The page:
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Owen Wilson, Gwyneth Paltrow, Ben Stiller, Gene Hackman, Danny Glover, Luke Wilson, Bill Murray, Anjelica Huston
Written by Wes Anderson and Owen Wilson
Directed by Wes Anderson

Trailers: Quicktime (Various Res) - Trailer One | Trailer Two

From the writer/director of semi-cult classics “Bottle Rocket” and “Rushmore”, Wes Anderson brings his eccentric sensibility with the tale of the Tenenbaums, a remarkably dysfunctional family whose problems are beyond the scope of reasonable therapy. However, despite a very promising start, “The Royal Tenenbaums” dwells a bit too much on its idiosyncrasies, foregoing a satisfying and engaging narrative.

Gene Hackman and Anjelica Huston are Royal and Etheline Tenenbaums, a well to do couple with three children, Richie, Margot and Chas. Richie is a highly promising tennis superstar, who has won many junior championships and who will eventually win major nationals. Margot is the adopted daughter, a brooding lass who takes up the pen and paintbrush and receives a fifty thousand dollar grant in the ninth grade. Chas is the young entrepreneur of the family, well versed in litigations, dispositions and repossessions.

Sounds like a rather good family brimming with child prodigies. The Tenenbaums have covered pretty much all the criteria that measure success – sports, arts and finances, however, the thread the holds this family together is rather thin. With the separation of the Royal and Etheline, and with the children peaking at their fields at a disappointingly early age, the Tenenbaums are in a rut.

With years of letdowns, regrets and failures, the older Tenenbaum kids (Richie – Luke Wilson, Margot – Gwyneth Paltrow, Chas – Ben Stiller) and a guilt-stricken Royal find their way back home one way or another trying to mend things between them all.

“The Royal Tenenbaums” would have been great as a short film or if taken part by part instead of a whole. Wes Anderson and co-writer Owen Wilson (who also plays the Tenenbaum neighbor kid Eli) successfully creates sympathetic characters, but they erroneously under develop them. The movie was more intrigued with how odd these children were, instead of focusing on their state of fragility, and consequently my sympathies for them wore thin. Yes, I know they were a bit on the stranger side of things, but I didn’t need to be reminded every time. In addition, love stories were introduced, but they felt more strained and forced rather than heartfelt. The relationship and supposed romance between Margot and Richie didn’t really pan out or was fully explored. It seemed more to instill a sense of the bizarre rather than to humanize them.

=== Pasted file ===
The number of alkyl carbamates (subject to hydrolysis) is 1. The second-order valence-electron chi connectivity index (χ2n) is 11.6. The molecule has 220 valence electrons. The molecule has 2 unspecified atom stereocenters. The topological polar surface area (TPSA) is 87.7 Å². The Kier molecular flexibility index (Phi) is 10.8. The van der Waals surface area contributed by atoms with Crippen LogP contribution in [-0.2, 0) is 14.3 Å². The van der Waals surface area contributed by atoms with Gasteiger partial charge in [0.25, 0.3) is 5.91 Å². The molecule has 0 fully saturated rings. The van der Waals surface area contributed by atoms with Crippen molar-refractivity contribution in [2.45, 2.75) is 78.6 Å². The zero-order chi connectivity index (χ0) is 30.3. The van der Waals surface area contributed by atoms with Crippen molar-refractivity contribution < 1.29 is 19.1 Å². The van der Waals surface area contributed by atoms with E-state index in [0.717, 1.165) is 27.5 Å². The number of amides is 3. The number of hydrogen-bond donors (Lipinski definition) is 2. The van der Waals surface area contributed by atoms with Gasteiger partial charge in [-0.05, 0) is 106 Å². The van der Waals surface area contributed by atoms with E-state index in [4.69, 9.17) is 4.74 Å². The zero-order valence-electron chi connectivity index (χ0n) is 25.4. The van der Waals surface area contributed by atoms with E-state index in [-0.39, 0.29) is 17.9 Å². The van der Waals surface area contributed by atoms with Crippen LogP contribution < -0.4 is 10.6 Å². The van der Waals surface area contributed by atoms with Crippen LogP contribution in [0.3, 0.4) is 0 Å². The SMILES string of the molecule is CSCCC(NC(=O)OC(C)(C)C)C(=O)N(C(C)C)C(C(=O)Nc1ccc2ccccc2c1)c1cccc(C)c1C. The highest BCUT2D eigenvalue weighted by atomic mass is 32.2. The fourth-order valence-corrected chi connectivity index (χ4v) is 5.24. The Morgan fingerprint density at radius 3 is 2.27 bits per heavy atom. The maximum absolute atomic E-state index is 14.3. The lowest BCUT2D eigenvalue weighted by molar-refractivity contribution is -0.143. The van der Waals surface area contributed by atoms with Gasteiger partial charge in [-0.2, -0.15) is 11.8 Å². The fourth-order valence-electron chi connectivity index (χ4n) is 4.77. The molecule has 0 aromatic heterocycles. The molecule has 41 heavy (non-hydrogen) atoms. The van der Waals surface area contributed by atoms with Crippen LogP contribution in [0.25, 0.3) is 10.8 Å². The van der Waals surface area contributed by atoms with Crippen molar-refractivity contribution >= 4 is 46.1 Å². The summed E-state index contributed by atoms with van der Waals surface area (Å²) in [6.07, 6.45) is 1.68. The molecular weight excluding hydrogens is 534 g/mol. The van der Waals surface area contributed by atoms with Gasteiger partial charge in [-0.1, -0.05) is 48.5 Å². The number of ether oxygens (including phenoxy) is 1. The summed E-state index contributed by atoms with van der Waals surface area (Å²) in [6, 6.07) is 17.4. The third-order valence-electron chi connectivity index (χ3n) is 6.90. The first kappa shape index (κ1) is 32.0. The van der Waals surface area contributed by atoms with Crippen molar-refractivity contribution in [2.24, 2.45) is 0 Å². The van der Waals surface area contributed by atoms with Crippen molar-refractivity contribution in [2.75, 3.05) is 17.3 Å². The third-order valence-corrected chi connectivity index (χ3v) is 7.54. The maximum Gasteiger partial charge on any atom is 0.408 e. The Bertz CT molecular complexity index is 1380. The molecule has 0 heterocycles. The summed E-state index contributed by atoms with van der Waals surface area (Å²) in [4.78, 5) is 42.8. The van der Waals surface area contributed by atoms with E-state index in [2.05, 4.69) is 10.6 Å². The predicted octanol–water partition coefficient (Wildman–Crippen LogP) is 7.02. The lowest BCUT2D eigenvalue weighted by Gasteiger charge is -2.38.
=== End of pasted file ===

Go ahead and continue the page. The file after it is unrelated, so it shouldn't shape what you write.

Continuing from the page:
“Tenenbaums” has a great premise on the onset, but doesn’t quite take off. Halfway through the film, I didn’t feel like it was really going anywhere and has lost its endearing quirkiness. The performances are strong, however, anchored by veterans such as Anjelica Huston, Danny Glover (as one of Etheline’s suitors), and especially Gene Hackman, as the despicable father who never forgets to remind Margot that she’s adopted, who openly favors Ritchie, and who purposely gives Chas an embedded BB gun pellet on his knuckle as a lesson about teamwork.

Anderson has a great knack with the camera and a good sense of storytelling, and I know there better things will come from him.

Just like “Bottle Rocket” and “Rushmore”, “Tenenbaums” starts out promising, but falters nevertheless (although “Rushmore” came the closest in packing everything together just right). The dark humor, the fancy editing and the all-star cast couldn’t quite salvage this movie from being dysfunctional itself.

Film is Rated R for some language, nudity and drug content. Running time is 103 minutes.

2 1/2 out of 5

Reviewed by Mazzyboi
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